Stinging nettles are a fierce plant, the name alone scares many people away and if you have had a bare skin run in with them, you know exactly what the name implies. So it may come as a surprise to some, but this combative plant is coveted in the kitchen. Nettles have a very unique and delicious flavor, a cross between spinach and cucumber, and can be used like spinach in any cooked dish.
Nettles are abundant in early spring, from March to April, but will last through summer in the Bay Area. When foraging make sure to pick young plants and only pick the tops, about 3 inches wide. Nettles are often located near wild blackberries in moist ground as well as in open woodlands. If foraging is not your forte, you can also find nettles from local growers; currently organic grower Coke Farm has stock available.
What puts the “sting” in stinging nettles? Silica hairs cover the outside of the plant and contain formic acid. This is the same acid fire ants have and can really pack a punch. Thus, when handling nettles, you must always wear gloves to protect your hands. If you are harvesting, long sleeves and pants are a good idea as well. In the unfortunate occasion your bare skin does touch a nettle plant, check out these ways to treat the sting.
The only universal rule for preparing nettle leaves is that they must be cooked, for obvious “stinging” reasons. After washing and draining them, remove the stems then blanch the leaves for about 3 to 4 minutes. All of the greens should be wilted, but not falling apart. Drain and shock in cold water to preserve its bright green color and then let drain in a colander. Press down on the nettles to release excess water, then place the greens on a towel, wring out any remaining water and you are done. It is best to use them right away, but they can be stored in an airtight container for up to 5 days.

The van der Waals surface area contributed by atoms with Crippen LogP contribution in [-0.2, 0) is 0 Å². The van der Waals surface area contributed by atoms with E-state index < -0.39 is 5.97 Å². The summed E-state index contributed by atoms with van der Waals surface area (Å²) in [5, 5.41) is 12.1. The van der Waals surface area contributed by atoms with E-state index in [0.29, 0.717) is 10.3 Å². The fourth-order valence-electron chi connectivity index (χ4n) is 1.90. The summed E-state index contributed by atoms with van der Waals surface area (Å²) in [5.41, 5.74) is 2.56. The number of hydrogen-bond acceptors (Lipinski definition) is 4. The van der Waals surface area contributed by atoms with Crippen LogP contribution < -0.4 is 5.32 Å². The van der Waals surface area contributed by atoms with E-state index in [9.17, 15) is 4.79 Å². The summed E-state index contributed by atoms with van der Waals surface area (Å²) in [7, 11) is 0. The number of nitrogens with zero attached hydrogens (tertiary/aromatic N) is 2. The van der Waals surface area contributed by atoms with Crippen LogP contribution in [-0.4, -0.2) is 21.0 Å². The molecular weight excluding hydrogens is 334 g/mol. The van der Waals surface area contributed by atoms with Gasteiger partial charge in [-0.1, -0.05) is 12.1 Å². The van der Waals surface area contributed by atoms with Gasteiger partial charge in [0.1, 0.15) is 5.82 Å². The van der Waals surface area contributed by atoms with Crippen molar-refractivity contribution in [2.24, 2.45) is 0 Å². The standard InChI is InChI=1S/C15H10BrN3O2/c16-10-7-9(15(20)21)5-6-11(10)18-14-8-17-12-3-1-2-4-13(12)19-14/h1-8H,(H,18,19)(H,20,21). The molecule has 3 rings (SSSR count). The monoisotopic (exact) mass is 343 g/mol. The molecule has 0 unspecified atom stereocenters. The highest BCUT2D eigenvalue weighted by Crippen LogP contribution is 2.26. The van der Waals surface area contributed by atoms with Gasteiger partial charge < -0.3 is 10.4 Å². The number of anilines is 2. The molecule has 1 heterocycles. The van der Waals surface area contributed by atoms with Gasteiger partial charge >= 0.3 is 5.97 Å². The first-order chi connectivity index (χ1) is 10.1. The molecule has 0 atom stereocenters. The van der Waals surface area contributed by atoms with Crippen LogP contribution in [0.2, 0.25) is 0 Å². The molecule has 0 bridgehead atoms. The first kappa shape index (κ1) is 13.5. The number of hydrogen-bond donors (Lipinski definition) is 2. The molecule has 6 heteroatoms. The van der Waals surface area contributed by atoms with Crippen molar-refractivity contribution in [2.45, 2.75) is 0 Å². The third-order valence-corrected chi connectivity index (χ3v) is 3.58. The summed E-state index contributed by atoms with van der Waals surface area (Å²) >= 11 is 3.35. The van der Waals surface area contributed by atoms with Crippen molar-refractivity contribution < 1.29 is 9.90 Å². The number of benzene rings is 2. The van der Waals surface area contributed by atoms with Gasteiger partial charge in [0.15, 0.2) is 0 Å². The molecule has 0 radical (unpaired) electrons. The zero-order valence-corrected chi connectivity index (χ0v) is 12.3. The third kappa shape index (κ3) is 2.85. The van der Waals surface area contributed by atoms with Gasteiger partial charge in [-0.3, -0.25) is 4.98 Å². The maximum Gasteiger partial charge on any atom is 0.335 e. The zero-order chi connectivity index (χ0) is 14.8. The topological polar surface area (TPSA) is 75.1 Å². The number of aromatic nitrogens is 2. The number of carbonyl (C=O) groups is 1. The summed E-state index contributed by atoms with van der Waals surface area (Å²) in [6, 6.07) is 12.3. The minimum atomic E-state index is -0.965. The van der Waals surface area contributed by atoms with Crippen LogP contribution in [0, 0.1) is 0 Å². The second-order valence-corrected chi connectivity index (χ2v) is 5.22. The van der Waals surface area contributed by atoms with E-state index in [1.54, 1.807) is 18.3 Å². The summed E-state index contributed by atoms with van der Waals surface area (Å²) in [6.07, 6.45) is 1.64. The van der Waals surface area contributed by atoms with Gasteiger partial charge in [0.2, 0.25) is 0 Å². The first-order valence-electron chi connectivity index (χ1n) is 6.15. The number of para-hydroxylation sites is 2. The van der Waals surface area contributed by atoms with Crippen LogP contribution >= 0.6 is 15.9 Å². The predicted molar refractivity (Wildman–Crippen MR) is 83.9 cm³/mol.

Nettles are a popular “old world” ingredient. Scandinavians make a nettle and fish soup, Italians use it in pesto, pastas and fillings and Greeks have been know to add it to spanakopita. What people have known for so long, is that this low calorie green is a super food, high in potassium, fiber, iron, sulfur, vitamin C, vitamin A, and B complex vitamins. They suppress appetite, improve skin, hair and nails, help flush toxins from the body and purify blood. Nettles’ medicinal uses have ranged from treating arthritis and anemia to hay fever and kidney problems. As well, when the leaves are dried, they can be used to make tea to alleviate allergy symptoms.
If you are deciding where to start with nettles, go simple. Try finely chopping the leaves and adding them to omelets, sauces or pizza. If you are interested in focusing on just the nettles, try nettle soup! Substituting nettles for spinach, parsley, basil or even chard or kale in a hot dish is a great way to experiment with this item and perhaps find a new favorite dish.